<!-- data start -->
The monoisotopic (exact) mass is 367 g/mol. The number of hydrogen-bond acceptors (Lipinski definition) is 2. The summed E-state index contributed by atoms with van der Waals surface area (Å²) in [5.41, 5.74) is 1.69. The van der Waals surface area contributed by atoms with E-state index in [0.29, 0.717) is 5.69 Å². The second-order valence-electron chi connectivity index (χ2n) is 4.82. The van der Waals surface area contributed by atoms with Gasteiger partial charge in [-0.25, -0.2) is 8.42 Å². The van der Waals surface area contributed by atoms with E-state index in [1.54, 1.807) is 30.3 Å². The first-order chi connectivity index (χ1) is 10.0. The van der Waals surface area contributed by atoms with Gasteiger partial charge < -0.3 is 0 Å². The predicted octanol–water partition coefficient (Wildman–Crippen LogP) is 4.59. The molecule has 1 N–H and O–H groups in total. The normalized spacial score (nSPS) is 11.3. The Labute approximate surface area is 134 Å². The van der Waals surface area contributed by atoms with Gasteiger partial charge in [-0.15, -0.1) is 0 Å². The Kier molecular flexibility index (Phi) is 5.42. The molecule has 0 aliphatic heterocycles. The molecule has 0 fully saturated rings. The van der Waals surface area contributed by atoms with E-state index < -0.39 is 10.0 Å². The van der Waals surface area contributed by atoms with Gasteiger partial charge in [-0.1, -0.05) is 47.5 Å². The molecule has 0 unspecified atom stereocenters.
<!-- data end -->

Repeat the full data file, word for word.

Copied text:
The monoisotopic (exact) mass is 367 g/mol. The number of hydrogen-bond acceptors (Lipinski definition) is 2. The summed E-state index contributed by atoms with van der Waals surface area (Å²) in [5.41, 5.74) is 1.69. The van der Waals surface area contributed by atoms with E-state index in [0.29, 0.717) is 5.69 Å². The second-order valence-electron chi connectivity index (χ2n) is 4.82. The van der Waals surface area contributed by atoms with Gasteiger partial charge in [-0.25, -0.2) is 8.42 Å². The van der Waals surface area contributed by atoms with E-state index in [1.54, 1.807) is 30.3 Å². The first-order chi connectivity index (χ1) is 10.0. The van der Waals surface area contributed by atoms with Gasteiger partial charge < -0.3 is 0 Å². The predicted octanol–water partition coefficient (Wildman–Crippen LogP) is 4.59. The molecule has 1 N–H and O–H groups in total. The normalized spacial score (nSPS) is 11.3. The Labute approximate surface area is 134 Å². The van der Waals surface area contributed by atoms with Gasteiger partial charge in [-0.15, -0.1) is 0 Å². The Kier molecular flexibility index (Phi) is 5.42. The molecule has 0 aliphatic heterocycles. The molecule has 0 fully saturated rings. The van der Waals surface area contributed by atoms with E-state index < -0.39 is 10.0 Å². The van der Waals surface area contributed by atoms with Gasteiger partial charge in [-0.1, -0.05) is 47.5 Å². The molecule has 0 unspecified atom stereocenters.